“The funniest thing is that ... when my son saw me in Turkey after six months of video chatting every day, he didn’t recognize me,” Bernstein said. “He was quite scared of me for about 15 or 20 minutes. Not scared, just very shy. Part of it was that he’d been on an overnight plane, but it was still kind of disconcerting.”

It’s unlikely that Russia will open for non-married couples before it reopens its borders to all countries, said Beslangurov.

“Russia is a very formal country. Russia needs to see the documents. Otherwise, pretty much everyone would say they’re in a relationship [with a Russian] to enter,” he said, pointing to instances in which people have falsely claimed they were seeking medical treatment in Russia to get through the closed border.

For the most up-to-date information on coronavirus-related travel restrictions for Russia, Beslangurov recommends consulting the International Air Transport Association’s travel regulations map and the Russian federal border service’s coronavirus information page.

“I doubt that the Russian authorities will open the borders to all countries right now; it's not possible because of the Covid situation,” he said. “I believe that we'll continue to see borders opening to particular countries, like we’re seeing with Japan, Serbia [and Cuba] now. They claim that they will not close the borders for everyone again like before, but who knows.”

The Russian Foreign Ministry did not respond to The Moscow Times’ request for comment on whether entry requirements will be changed to accommodate binational couples.   

					Countries whose citizens are currently allowed to enter Russia — and vice versa.					 					MT
Countries whose citizens are currently allowed to enter Russia — and vice versa. MT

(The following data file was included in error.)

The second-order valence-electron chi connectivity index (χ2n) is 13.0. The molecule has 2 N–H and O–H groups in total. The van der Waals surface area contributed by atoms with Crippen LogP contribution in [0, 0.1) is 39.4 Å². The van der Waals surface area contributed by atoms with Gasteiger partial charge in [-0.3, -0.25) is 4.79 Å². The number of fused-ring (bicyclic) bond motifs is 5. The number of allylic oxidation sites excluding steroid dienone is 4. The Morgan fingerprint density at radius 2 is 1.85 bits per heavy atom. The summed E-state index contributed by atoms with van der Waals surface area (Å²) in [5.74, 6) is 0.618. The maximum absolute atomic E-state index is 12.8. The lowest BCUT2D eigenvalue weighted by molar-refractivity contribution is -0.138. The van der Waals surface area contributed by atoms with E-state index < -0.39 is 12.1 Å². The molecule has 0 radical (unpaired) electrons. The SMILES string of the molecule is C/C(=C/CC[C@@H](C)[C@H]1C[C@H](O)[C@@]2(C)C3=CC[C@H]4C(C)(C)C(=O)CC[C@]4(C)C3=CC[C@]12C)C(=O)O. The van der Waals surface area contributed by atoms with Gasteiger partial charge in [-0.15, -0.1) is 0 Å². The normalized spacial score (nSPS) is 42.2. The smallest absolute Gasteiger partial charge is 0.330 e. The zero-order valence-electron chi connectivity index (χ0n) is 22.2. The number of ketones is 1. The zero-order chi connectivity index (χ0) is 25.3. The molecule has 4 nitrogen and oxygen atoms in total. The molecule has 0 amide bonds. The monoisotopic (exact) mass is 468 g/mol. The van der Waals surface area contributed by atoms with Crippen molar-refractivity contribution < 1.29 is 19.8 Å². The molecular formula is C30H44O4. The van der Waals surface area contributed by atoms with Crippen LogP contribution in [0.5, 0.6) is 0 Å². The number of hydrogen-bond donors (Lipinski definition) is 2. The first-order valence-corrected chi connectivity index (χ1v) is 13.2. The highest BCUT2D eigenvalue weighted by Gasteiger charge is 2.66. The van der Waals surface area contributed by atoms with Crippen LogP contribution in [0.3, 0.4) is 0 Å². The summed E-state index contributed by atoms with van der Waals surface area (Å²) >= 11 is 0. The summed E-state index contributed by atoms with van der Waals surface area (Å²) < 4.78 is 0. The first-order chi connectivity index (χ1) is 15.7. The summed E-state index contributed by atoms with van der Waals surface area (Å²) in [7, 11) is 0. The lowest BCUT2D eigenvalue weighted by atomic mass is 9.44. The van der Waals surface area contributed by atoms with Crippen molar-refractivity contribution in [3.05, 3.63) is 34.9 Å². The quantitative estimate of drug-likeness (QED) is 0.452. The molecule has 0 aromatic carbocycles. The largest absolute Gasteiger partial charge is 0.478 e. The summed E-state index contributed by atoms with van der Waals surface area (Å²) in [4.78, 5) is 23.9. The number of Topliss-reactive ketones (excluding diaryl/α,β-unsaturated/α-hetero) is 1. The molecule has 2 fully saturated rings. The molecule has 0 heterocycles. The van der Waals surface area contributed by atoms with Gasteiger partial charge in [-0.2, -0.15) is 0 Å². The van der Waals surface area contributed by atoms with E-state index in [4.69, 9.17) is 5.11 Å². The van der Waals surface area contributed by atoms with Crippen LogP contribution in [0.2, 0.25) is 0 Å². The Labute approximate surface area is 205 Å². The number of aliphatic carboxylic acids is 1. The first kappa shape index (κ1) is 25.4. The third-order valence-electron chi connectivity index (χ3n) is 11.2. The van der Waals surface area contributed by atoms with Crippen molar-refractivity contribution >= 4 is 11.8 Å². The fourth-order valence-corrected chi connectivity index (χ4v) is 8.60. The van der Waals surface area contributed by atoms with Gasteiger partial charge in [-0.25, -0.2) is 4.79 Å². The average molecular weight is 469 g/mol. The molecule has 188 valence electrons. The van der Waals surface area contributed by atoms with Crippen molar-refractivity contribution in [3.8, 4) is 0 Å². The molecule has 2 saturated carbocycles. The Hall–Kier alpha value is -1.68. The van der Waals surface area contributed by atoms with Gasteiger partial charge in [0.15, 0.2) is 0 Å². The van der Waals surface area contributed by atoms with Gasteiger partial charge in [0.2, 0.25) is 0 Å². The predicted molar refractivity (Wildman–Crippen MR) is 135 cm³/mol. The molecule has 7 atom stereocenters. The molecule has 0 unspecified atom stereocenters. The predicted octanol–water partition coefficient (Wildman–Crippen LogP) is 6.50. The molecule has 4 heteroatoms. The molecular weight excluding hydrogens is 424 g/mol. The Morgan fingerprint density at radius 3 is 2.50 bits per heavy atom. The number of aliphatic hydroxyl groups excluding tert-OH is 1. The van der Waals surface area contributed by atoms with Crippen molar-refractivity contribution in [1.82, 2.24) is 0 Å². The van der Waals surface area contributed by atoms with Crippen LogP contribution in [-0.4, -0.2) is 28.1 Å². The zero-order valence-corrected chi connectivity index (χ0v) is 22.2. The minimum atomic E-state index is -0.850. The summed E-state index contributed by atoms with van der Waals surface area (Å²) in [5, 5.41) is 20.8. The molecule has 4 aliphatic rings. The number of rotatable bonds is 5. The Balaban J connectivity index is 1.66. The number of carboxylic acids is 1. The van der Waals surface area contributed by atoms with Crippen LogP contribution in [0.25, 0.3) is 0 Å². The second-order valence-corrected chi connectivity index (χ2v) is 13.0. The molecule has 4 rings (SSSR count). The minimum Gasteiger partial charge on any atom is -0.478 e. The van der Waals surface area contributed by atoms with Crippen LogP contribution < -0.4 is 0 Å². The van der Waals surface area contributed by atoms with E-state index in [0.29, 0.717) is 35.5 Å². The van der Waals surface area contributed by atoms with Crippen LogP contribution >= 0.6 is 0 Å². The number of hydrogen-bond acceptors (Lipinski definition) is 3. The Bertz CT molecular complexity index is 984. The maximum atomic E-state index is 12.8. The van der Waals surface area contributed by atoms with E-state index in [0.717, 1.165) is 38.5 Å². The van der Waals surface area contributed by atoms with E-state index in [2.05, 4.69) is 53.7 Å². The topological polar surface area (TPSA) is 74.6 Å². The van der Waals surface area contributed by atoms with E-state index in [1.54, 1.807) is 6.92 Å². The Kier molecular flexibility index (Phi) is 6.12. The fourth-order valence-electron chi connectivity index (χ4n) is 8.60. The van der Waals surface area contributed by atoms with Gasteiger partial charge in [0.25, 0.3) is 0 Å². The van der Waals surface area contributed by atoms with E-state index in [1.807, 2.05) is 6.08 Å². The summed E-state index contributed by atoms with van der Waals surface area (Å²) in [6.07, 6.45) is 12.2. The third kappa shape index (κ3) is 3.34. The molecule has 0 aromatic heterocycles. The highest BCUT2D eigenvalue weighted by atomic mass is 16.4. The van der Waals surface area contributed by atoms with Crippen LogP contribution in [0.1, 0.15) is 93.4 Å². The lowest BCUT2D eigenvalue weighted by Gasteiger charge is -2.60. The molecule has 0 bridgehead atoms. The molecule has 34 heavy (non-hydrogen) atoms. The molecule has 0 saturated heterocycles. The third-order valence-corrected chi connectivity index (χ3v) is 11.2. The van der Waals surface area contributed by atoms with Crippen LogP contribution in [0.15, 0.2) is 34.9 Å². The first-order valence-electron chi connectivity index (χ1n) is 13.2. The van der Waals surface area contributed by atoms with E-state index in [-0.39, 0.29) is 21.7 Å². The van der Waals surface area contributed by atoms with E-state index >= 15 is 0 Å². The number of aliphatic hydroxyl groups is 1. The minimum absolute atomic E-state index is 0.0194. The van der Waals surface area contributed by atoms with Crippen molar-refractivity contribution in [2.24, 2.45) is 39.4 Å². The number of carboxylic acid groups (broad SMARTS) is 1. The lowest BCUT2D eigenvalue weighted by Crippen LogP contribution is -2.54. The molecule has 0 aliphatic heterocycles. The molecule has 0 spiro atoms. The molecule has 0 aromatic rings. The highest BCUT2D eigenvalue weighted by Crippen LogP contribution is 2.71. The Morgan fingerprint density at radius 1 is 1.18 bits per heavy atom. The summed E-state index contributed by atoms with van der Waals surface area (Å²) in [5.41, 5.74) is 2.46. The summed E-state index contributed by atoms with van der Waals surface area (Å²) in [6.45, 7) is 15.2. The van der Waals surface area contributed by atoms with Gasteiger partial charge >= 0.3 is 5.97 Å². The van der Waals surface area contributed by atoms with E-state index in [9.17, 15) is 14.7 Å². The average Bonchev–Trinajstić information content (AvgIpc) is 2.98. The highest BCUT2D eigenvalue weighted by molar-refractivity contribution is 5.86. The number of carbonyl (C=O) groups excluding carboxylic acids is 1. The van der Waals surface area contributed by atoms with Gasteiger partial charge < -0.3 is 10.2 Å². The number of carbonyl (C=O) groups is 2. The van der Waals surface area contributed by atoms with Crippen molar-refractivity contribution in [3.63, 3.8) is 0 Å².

Muscovite Elizaveta Pereguda and her husband, a Saudi national based in the U.S., were separated by a bureaucratic wall for months. Pereguda had relocated to Moscow at the start of the pandemic to settle an issue with her U.S. visa — but the quick stopover turned into a months-long stay due to the U.S. Embassy’s suspension of work. 

“Since we were prepared to be apart for a couple of months, the mounting uncertainty as time passed was the hardest. There was no expiration date on this separation,” Pereguda said. 

The couple also tried to make use of the rule allowing Russians to request visa invitations for spouses and close family members, but her husband was denied a Russian visa due to a spelling error. Pereguda called the process “the worst experience of my life.”

Pereguda eventually obtained her U.S. visa several weeks later and flew there via Turkey, though the couple already had a backup plan of temporarily moving to Mexico just to be together.  

“We did not plan to get married so soon after the engagement, but are now so glad we did since it gave us more options for a reunion,” Pereguda said. “I have heard of much worse situations ... Honestly, we just got lucky.” 

For Alexander and Anna, the distance has posed an unexpected test for their fledgling relationship. While Germany allows foreigners to apply to enter the country if they are in a relationship, it’s not guaranteed that Anna will qualify when she tries to visit Alexander there in December. 

“It’s very frustrating to be apart not knowing when we will see each other again, not being able to plan the near future together,” Anna said.

For now, they’re just doing what they can to keep their romance alive from miles away like thousands of other couples around the world. 

“I even wrote her a poem that I will come to Russia someday to be with her again like the sailor from the Scarlet Sails story... and I never write poems,” Alexander said.

Some last names have been withheld for privacy.